Dan Popp
Judge not
By Dan Popp
December 30, 2012

The devil's favorite scripture must be Matthew 7:1: "Judge not, that ye be not judged." (KJV) As it's commonly misinterpreted it means something like, "Don't call my sin what it is." But if "judge not" means that we can't call sin, "sin," then there's no such thing as murder, rape or robbery. The only sin, it turns out, is the sin of condemning sin (which is a sin that of course we condemn). Besides defying logic, this view is contradicted by the line's context, which is the Sermon on the Mount.

Jesus had just told the same crowd, "Do not think that I came to abolish the Law or the Prophets; I did not come to abolish but to fulfill. For truly I say to you, until heaven and earth pass away, not the smallest letter or stroke shall pass from the Law until all is accomplished." (Matt. 5:17, 18 NASB) Uh-oh. Sin is still sin.

What the Lord said after "judge not" is even more destructive to the antinomian misinterpretation: "Do not give what is holy to dogs, and do not throw your pearls before swine, or they will trample them under their feet, and turn and tear you to pieces." (7:6) We can't escape the duty of making judgments about potential hearers if we're to obey this instruction. We must — we are commanded to — use "fruits" to judge the quality of the "tree" (7:16-20); that is, we must assess the inward spiritual condition of others by their outward actions.

So the moral law is still in effect, and we're required to make moral judgments about ourselves and other people. With just a little thought and study, the popular misunderstanding of "judge not" is totally obliterated. Then what does this sentence mean? Let's look at it in context. We've never left Jesus' Sermon on the Mount, recorded in Matthew, Chapters 5, 6 and 7.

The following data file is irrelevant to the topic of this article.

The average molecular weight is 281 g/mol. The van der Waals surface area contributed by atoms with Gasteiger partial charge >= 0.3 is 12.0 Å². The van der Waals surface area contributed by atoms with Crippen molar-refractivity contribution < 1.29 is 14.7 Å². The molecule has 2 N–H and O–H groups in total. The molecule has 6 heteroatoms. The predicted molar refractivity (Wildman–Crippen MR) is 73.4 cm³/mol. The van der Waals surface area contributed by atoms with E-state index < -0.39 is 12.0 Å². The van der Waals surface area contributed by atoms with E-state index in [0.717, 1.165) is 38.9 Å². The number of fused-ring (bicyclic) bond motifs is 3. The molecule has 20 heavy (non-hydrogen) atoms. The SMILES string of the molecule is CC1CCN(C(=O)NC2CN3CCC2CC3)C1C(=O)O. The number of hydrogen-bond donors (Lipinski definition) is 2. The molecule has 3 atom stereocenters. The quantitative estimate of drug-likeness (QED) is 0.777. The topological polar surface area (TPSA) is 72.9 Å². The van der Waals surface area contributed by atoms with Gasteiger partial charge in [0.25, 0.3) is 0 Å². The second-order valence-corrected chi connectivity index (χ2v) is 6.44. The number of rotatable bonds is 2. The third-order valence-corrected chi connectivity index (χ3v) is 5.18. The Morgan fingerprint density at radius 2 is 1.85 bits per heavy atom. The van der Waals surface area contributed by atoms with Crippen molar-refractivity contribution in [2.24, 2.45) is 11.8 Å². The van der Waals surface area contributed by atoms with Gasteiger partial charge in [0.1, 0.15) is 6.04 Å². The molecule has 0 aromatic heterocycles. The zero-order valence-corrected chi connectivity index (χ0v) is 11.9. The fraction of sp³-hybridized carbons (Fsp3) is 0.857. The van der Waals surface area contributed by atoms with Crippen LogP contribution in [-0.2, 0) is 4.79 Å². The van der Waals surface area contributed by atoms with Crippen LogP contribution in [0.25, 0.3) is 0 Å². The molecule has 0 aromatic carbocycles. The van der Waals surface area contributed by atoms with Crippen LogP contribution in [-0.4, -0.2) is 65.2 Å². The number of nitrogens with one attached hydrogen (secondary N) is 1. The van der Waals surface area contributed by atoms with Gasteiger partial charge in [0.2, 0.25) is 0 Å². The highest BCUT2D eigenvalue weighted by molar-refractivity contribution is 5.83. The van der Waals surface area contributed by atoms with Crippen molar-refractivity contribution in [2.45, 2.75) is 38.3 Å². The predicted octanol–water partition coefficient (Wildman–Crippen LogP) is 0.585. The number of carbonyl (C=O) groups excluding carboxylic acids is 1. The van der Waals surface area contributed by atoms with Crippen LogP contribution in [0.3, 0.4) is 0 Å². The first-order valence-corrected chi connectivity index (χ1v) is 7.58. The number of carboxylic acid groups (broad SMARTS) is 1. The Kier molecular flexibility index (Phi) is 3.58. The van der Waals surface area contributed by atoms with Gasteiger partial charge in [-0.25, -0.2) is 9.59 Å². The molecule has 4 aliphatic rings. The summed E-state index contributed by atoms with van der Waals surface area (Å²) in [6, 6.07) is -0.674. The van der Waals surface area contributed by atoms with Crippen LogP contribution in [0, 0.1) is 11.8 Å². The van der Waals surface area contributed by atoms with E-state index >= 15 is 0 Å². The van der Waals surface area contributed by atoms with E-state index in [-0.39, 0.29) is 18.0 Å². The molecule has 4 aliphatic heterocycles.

Do not judge so that you will not be judged. For in the way you judge, you will be judged; and by your standard of measure, it will be measured to you. Why do you look at the speck that is in your brother's eye, but do not notice the log that is in your own eye? Or how can you say to your brother, 'Let me take the speck out of your eye,' and behold, the log is in your own eye? You hypocrite, first take the log out of your own eye, and then you will see clearly to take the speck out of your brother's eye. (7:1-5) (See also Luke 6:36,37)
What's different about this bad kind of judgment? For one thing, it deals with relationships within the Body of Christ. Jesus isn't talking about "neighbors" here, but brothers. After we've discerned truth from error, holiness from sin, sheep from swine, then within God's family I must apply to myself stricter standards than I apply to others. There will be times of friction and disagreement and offense. We must go overboard to make sure that our flesh isn't getting in the way of God's purposes for the whole group. Among those who are committed to holiness, in your shared walk with Christ, realizing that both of you are works-in-progress, give your brother more than the benefit of the doubt. Assume that you're the problem. Lead by example more than exhortation.

I love Matthew Henry's comments about this passage:
    We must judge ourselves, and judge of our own acts, but not make our word a law to everybody. We must not judge rashly, nor pass judgment upon our brother without any ground. We must not make the worst of people. Here is a just reproof to those who quarrel with their brethren for small faults, while they allow themselves in greater ones. ... Here is a good rule for reprovers; first reform thyself.
Unfortunately, even within the church we will sometimes have to condemn the actions of others. "But actually, I wrote to you not to associate with any so-called brother if he is an immoral person, or covetous, or an idolater, or a reviler, or a drunkard, or a swindler — not even to eat with such a one. For what have I to do with judging outsiders? Do you not judge those who are within the church?" (1 Corinthians 5:11,12).

Whatever Jesus meant by "judge not," He did not mean we must condone sin. That would be a sin.

© Dan Popp


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